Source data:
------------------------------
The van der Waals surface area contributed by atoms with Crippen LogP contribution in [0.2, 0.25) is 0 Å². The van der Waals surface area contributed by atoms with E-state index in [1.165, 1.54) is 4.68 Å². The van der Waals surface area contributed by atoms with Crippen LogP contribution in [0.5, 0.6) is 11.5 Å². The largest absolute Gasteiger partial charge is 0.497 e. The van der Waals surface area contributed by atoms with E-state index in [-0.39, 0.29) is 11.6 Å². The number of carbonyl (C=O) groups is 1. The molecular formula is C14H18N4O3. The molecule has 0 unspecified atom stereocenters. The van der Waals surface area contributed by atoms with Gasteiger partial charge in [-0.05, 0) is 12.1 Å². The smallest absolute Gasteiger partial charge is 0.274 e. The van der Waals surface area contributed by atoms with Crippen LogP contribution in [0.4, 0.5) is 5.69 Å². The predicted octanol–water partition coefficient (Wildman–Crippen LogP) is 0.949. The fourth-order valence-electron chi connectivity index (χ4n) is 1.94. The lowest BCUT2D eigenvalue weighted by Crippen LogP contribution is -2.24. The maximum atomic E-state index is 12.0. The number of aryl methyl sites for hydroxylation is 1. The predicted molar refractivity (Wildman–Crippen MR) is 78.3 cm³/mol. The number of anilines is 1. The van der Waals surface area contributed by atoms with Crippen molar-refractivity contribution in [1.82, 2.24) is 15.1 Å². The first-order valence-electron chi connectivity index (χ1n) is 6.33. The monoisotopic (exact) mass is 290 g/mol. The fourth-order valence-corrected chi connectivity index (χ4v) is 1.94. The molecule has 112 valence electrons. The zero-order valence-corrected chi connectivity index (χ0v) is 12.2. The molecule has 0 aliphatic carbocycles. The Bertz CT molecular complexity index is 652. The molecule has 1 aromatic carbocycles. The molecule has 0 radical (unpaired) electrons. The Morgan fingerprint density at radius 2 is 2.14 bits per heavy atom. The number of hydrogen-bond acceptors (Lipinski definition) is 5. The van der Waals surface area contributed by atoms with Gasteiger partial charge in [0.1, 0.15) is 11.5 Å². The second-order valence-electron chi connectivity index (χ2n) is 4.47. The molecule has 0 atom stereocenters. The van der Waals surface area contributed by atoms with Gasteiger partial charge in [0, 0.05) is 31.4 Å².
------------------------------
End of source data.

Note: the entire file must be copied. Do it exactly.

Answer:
The van der Waals surface area contributed by atoms with Crippen LogP contribution in [0.2, 0.25) is 0 Å². The van der Waals surface area contributed by atoms with E-state index in [1.165, 1.54) is 4.68 Å². The van der Waals surface area contributed by atoms with Crippen LogP contribution in [0.5, 0.6) is 11.5 Å². The largest absolute Gasteiger partial charge is 0.497 e. The van der Waals surface area contributed by atoms with E-state index in [-0.39, 0.29) is 11.6 Å². The number of carbonyl (C=O) groups is 1. The molecular formula is C14H18N4O3. The molecule has 0 unspecified atom stereocenters. The van der Waals surface area contributed by atoms with Gasteiger partial charge in [-0.05, 0) is 12.1 Å². The smallest absolute Gasteiger partial charge is 0.274 e. The van der Waals surface area contributed by atoms with Crippen LogP contribution in [0.4, 0.5) is 5.69 Å². The predicted octanol–water partition coefficient (Wildman–Crippen LogP) is 0.949. The fourth-order valence-electron chi connectivity index (χ4n) is 1.94. The lowest BCUT2D eigenvalue weighted by Crippen LogP contribution is -2.24. The maximum atomic E-state index is 12.0. The number of aryl methyl sites for hydroxylation is 1. The predicted molar refractivity (Wildman–Crippen MR) is 78.3 cm³/mol. The number of anilines is 1. The van der Waals surface area contributed by atoms with Crippen molar-refractivity contribution in [1.82, 2.24) is 15.1 Å². The first-order valence-electron chi connectivity index (χ1n) is 6.33. The monoisotopic (exact) mass is 290 g/mol. The fourth-order valence-corrected chi connectivity index (χ4v) is 1.94. The molecule has 112 valence electrons. The zero-order valence-corrected chi connectivity index (χ0v) is 12.2. The molecule has 0 aliphatic carbocycles. The Bertz CT molecular complexity index is 652. The molecule has 1 aromatic carbocycles. The molecule has 0 radical (unpaired) electrons. The Morgan fingerprint density at radius 2 is 2.14 bits per heavy atom. The number of hydrogen-bond acceptors (Lipinski definition) is 5. The van der Waals surface area contributed by atoms with Gasteiger partial charge in [0.1, 0.15) is 11.5 Å². The second-order valence-electron chi connectivity index (χ2n) is 4.47. The molecule has 0 atom stereocenters. The van der Waals surface area contributed by atoms with Gasteiger partial charge in [0, 0.05) is 31.4 Å².